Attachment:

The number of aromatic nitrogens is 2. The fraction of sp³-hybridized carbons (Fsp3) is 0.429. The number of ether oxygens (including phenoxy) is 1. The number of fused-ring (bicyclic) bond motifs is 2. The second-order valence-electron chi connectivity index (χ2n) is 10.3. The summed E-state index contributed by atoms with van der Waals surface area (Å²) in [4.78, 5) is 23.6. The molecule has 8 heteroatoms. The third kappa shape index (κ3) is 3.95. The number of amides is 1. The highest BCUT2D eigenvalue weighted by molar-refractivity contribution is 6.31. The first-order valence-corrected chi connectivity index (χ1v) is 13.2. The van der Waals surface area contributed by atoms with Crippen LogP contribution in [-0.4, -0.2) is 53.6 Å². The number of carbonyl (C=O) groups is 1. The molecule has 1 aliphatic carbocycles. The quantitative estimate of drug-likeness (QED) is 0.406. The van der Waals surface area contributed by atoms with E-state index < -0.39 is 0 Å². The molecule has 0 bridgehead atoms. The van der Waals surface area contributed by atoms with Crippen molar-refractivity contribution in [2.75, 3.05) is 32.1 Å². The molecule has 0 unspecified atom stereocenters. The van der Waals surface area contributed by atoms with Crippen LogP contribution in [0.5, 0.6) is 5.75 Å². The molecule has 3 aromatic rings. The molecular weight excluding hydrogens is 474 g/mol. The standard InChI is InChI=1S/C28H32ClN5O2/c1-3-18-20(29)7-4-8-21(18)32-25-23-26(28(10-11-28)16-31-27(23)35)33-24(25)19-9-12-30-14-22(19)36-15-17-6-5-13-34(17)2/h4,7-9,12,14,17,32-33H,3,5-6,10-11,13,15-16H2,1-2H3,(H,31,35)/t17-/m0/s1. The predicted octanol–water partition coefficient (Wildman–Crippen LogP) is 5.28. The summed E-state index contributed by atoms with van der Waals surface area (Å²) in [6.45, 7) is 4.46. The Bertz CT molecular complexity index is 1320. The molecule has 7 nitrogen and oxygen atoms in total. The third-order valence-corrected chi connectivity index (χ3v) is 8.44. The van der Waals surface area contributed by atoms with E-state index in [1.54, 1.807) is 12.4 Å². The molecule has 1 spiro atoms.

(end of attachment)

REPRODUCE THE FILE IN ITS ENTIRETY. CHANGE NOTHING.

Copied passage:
The number of aromatic nitrogens is 2. The fraction of sp³-hybridized carbons (Fsp3) is 0.429. The number of ether oxygens (including phenoxy) is 1. The number of fused-ring (bicyclic) bond motifs is 2. The second-order valence-electron chi connectivity index (χ2n) is 10.3. The summed E-state index contributed by atoms with van der Waals surface area (Å²) in [4.78, 5) is 23.6. The molecule has 8 heteroatoms. The third kappa shape index (κ3) is 3.95. The number of amides is 1. The highest BCUT2D eigenvalue weighted by molar-refractivity contribution is 6.31. The first-order valence-corrected chi connectivity index (χ1v) is 13.2. The van der Waals surface area contributed by atoms with Crippen LogP contribution in [-0.4, -0.2) is 53.6 Å². The number of carbonyl (C=O) groups is 1. The molecule has 1 aliphatic carbocycles. The quantitative estimate of drug-likeness (QED) is 0.406. The van der Waals surface area contributed by atoms with E-state index < -0.39 is 0 Å². The molecule has 0 bridgehead atoms. The van der Waals surface area contributed by atoms with Crippen molar-refractivity contribution in [2.75, 3.05) is 32.1 Å². The molecule has 0 unspecified atom stereocenters. The van der Waals surface area contributed by atoms with Crippen LogP contribution in [0.5, 0.6) is 5.75 Å². The molecule has 3 aromatic rings. The molecular weight excluding hydrogens is 474 g/mol. The standard InChI is InChI=1S/C28H32ClN5O2/c1-3-18-20(29)7-4-8-21(18)32-25-23-26(28(10-11-28)16-31-27(23)35)33-24(25)19-9-12-30-14-22(19)36-15-17-6-5-13-34(17)2/h4,7-9,12,14,17,32-33H,3,5-6,10-11,13,15-16H2,1-2H3,(H,31,35)/t17-/m0/s1. The predicted octanol–water partition coefficient (Wildman–Crippen LogP) is 5.28. The summed E-state index contributed by atoms with van der Waals surface area (Å²) in [6.45, 7) is 4.46. The Bertz CT molecular complexity index is 1320. The molecule has 7 nitrogen and oxygen atoms in total. The third-order valence-corrected chi connectivity index (χ3v) is 8.44. The van der Waals surface area contributed by atoms with E-state index in [1.54, 1.807) is 12.4 Å². The molecule has 1 spiro atoms.